Of all the liquors I’ve tried, dark rum has turned out to be the best complement, tempering the sweetness and adding lovely caramel notes to the coffee. I finish it with a flourish: shavings of bittersweet chocolate, though I also like using high-quality unsweetened cocoa powder.
Then, I have to wait patiently for my tiramisu to set – which just might be the hardest part of making this dessert.
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45 minutes (plus 12 hours chilling time)
8 to 12 servings
Here, tiramisu, a popular no-cook Italian dessert invented in the 1960s and fashionable in the 1980s, gets a lift and lightness from an untraditional addition, freshly whipped cream, which also helps to tone down its richness. We prefer the flavor of quality dark rum, but brandy can be another traditional choice of alcohol here, if that’s what you like better. We also prefer the dessert on the boozier side as it cuts through the richness of the dairy and eggs and makes it taste more interesting, but feel free to use the amount you like best. Because the eggs in this dessert are not cooked, use pasteurized eggs for food safety.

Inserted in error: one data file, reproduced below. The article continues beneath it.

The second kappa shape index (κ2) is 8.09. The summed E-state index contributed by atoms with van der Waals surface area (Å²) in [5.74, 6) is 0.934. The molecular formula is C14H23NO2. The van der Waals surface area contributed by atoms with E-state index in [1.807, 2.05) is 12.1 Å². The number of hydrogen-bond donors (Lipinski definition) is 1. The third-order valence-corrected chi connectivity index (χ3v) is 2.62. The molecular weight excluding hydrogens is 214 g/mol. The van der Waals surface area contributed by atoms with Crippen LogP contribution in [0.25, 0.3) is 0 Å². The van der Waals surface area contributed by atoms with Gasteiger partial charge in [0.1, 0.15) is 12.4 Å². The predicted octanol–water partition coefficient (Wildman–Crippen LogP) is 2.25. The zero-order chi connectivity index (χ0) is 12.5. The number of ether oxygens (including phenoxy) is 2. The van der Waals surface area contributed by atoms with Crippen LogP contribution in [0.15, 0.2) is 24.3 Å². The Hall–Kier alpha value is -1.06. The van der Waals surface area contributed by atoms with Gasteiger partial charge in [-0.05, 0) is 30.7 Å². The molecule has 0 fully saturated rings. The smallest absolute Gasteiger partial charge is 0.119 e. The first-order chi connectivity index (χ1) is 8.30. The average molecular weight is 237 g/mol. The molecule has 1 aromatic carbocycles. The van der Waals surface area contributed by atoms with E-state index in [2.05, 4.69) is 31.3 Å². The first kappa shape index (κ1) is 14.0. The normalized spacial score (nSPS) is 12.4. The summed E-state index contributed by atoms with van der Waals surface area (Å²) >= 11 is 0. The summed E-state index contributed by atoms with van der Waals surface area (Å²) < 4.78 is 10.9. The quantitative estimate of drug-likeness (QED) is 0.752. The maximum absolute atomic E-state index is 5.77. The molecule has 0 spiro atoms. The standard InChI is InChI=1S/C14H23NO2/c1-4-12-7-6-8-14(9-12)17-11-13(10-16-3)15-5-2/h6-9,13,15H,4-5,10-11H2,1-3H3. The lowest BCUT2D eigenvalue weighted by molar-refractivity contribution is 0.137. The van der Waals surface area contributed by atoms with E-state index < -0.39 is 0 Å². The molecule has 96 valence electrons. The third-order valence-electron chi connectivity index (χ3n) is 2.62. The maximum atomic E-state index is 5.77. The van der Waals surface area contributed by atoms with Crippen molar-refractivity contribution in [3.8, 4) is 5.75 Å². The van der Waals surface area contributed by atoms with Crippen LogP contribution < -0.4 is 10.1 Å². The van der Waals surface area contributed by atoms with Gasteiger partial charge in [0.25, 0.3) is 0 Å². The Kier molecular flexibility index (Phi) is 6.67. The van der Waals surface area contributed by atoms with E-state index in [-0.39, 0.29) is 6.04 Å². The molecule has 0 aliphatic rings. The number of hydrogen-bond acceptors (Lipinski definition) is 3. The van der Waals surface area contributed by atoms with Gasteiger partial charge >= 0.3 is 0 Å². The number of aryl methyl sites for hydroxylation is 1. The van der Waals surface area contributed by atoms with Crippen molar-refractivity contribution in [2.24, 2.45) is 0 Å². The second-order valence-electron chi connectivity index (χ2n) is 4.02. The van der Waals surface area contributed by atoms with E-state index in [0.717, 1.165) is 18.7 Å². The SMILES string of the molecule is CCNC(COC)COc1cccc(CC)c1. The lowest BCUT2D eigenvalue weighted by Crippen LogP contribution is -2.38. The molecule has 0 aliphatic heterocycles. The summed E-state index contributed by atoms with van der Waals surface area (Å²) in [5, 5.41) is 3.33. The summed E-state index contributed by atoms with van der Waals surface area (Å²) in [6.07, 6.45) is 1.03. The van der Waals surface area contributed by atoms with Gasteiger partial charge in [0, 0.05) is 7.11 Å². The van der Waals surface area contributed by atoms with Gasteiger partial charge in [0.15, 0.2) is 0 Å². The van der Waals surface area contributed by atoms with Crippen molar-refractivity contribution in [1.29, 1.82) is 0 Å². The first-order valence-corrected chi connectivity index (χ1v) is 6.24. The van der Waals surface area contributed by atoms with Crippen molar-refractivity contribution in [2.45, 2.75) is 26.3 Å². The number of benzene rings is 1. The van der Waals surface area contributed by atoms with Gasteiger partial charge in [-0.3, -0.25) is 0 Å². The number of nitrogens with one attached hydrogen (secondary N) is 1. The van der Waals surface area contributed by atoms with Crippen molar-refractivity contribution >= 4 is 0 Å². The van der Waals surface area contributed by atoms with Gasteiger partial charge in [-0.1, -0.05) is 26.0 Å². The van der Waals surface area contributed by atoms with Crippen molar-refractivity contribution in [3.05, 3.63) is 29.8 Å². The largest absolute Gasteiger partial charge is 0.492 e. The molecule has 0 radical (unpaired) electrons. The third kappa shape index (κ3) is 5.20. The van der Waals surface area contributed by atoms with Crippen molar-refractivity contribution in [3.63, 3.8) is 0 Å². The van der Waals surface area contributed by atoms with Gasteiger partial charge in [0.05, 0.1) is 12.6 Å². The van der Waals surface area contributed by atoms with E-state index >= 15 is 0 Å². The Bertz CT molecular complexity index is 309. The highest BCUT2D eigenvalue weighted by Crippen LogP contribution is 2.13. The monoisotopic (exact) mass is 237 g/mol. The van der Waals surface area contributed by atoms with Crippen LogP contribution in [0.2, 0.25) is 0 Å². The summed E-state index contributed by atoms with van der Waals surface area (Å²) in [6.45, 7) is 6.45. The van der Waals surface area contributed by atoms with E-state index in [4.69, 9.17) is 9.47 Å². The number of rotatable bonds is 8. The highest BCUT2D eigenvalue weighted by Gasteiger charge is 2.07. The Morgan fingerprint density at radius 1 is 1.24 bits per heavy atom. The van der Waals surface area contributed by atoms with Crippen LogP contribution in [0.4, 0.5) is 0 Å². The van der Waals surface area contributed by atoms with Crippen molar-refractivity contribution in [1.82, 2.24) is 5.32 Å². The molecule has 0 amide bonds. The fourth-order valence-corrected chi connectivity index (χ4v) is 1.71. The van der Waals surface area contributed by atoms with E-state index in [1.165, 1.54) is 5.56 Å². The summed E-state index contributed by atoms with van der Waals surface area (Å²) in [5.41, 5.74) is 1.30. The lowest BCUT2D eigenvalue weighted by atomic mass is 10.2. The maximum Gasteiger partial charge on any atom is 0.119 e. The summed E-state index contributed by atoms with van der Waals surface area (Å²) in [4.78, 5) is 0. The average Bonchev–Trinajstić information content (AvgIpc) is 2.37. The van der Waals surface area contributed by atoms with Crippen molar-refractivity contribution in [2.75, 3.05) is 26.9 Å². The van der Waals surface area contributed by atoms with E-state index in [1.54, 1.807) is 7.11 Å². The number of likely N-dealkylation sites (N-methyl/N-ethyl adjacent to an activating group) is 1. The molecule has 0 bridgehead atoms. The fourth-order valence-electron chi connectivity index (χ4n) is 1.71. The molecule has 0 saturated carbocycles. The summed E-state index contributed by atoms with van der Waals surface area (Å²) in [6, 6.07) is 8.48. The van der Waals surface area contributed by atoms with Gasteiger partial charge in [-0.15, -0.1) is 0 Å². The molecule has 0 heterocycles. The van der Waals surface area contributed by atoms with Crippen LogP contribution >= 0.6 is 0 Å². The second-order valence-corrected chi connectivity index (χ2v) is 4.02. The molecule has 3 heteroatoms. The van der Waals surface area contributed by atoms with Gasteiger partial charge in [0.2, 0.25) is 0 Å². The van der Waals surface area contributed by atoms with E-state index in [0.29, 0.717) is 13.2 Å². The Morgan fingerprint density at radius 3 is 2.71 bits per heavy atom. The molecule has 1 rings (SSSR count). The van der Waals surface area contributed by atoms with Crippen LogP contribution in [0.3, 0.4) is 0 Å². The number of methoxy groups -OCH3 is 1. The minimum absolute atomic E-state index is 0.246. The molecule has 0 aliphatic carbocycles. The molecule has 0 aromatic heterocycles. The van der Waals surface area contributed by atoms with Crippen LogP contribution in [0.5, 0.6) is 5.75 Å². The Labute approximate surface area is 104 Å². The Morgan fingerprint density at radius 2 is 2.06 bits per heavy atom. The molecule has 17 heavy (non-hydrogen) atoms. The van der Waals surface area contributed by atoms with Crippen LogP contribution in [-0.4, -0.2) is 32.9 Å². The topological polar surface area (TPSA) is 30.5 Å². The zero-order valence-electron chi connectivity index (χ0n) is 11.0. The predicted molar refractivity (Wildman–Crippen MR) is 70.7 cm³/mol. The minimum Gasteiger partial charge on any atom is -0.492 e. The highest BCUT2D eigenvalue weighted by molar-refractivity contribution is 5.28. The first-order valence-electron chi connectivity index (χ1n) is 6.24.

Make Ahead: Tiramisu needs to be made at least 6 hours and preferably overnight ahead of serving.
Storage Notes: Tiramisu can be stored in an airtight container for up to 4 days in the refrigerator or for up to 3 months in the freezer.
Where to Buy: Mascarpone, an Italian soft cheese, and ladyfingers cookies can be found at well stocked supermarkets or Italian grocery stores.
2 cups (480 milliliters) strong coffee/espresso, at room temperature
1/2 to 3/4 cup (120 to 180 milliliters) good dark rum (may substitute brandy, if preferred)